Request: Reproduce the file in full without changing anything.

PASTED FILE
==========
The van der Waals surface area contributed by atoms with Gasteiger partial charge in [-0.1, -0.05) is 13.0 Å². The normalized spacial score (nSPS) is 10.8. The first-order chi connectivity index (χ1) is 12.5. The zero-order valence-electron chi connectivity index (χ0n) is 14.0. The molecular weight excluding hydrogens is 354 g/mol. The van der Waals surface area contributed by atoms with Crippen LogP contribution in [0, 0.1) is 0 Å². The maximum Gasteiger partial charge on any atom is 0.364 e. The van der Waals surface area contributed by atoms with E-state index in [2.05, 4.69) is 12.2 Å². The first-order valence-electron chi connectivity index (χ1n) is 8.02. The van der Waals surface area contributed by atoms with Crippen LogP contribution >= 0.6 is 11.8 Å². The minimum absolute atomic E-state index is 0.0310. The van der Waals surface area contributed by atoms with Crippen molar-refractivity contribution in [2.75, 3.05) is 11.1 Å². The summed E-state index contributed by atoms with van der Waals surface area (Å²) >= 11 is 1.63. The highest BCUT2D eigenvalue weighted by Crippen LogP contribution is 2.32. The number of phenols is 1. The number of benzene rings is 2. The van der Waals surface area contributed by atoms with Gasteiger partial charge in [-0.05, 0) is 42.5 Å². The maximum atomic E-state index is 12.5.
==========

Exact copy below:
The van der Waals surface area contributed by atoms with Gasteiger partial charge in [-0.1, -0.05) is 13.0 Å². The normalized spacial score (nSPS) is 10.8. The first-order chi connectivity index (χ1) is 12.5. The zero-order valence-electron chi connectivity index (χ0n) is 14.0. The molecular weight excluding hydrogens is 354 g/mol. The van der Waals surface area contributed by atoms with Crippen LogP contribution in [0, 0.1) is 0 Å². The maximum Gasteiger partial charge on any atom is 0.364 e. The van der Waals surface area contributed by atoms with E-state index in [2.05, 4.69) is 12.2 Å². The first-order valence-electron chi connectivity index (χ1n) is 8.02. The van der Waals surface area contributed by atoms with Crippen LogP contribution >= 0.6 is 11.8 Å². The minimum absolute atomic E-state index is 0.0310. The van der Waals surface area contributed by atoms with Crippen molar-refractivity contribution in [2.75, 3.05) is 11.1 Å². The summed E-state index contributed by atoms with van der Waals surface area (Å²) >= 11 is 1.63. The highest BCUT2D eigenvalue weighted by Crippen LogP contribution is 2.32. The number of phenols is 1. The number of benzene rings is 2. The van der Waals surface area contributed by atoms with Gasteiger partial charge in [-0.05, 0) is 42.5 Å². The maximum atomic E-state index is 12.5.